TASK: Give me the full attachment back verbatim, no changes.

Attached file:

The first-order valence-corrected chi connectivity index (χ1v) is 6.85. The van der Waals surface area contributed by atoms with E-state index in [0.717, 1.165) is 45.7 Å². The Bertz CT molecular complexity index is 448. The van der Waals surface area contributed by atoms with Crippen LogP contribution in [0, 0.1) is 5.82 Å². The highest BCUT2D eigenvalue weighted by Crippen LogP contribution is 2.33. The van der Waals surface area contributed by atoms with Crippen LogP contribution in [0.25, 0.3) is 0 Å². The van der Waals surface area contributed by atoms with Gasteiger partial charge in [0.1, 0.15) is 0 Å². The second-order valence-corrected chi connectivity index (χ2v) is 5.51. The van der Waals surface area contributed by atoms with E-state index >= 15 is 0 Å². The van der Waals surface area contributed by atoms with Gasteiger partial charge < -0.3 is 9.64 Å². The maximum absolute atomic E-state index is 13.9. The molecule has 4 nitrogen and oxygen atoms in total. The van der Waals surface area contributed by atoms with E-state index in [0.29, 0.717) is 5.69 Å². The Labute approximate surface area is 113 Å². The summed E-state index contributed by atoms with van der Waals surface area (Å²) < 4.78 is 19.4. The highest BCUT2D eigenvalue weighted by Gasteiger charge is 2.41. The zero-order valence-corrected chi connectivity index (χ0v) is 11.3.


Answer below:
The first-order valence-corrected chi connectivity index (χ1v) is 6.85. The van der Waals surface area contributed by atoms with E-state index in [0.717, 1.165) is 45.7 Å². The Bertz CT molecular complexity index is 448. The van der Waals surface area contributed by atoms with Crippen LogP contribution in [0, 0.1) is 5.82 Å². The highest BCUT2D eigenvalue weighted by Crippen LogP contribution is 2.33. The van der Waals surface area contributed by atoms with Crippen LogP contribution in [0.25, 0.3) is 0 Å². The van der Waals surface area contributed by atoms with Gasteiger partial charge in [0.1, 0.15) is 0 Å². The second-order valence-corrected chi connectivity index (χ2v) is 5.51. The van der Waals surface area contributed by atoms with E-state index >= 15 is 0 Å². The van der Waals surface area contributed by atoms with Gasteiger partial charge < -0.3 is 9.64 Å². The maximum absolute atomic E-state index is 13.9. The molecule has 4 nitrogen and oxygen atoms in total. The van der Waals surface area contributed by atoms with E-state index in [0.29, 0.717) is 5.69 Å². The Labute approximate surface area is 113 Å². The summed E-state index contributed by atoms with van der Waals surface area (Å²) < 4.78 is 19.4. The highest BCUT2D eigenvalue weighted by Gasteiger charge is 2.41. The zero-order valence-corrected chi connectivity index (χ0v) is 11.3.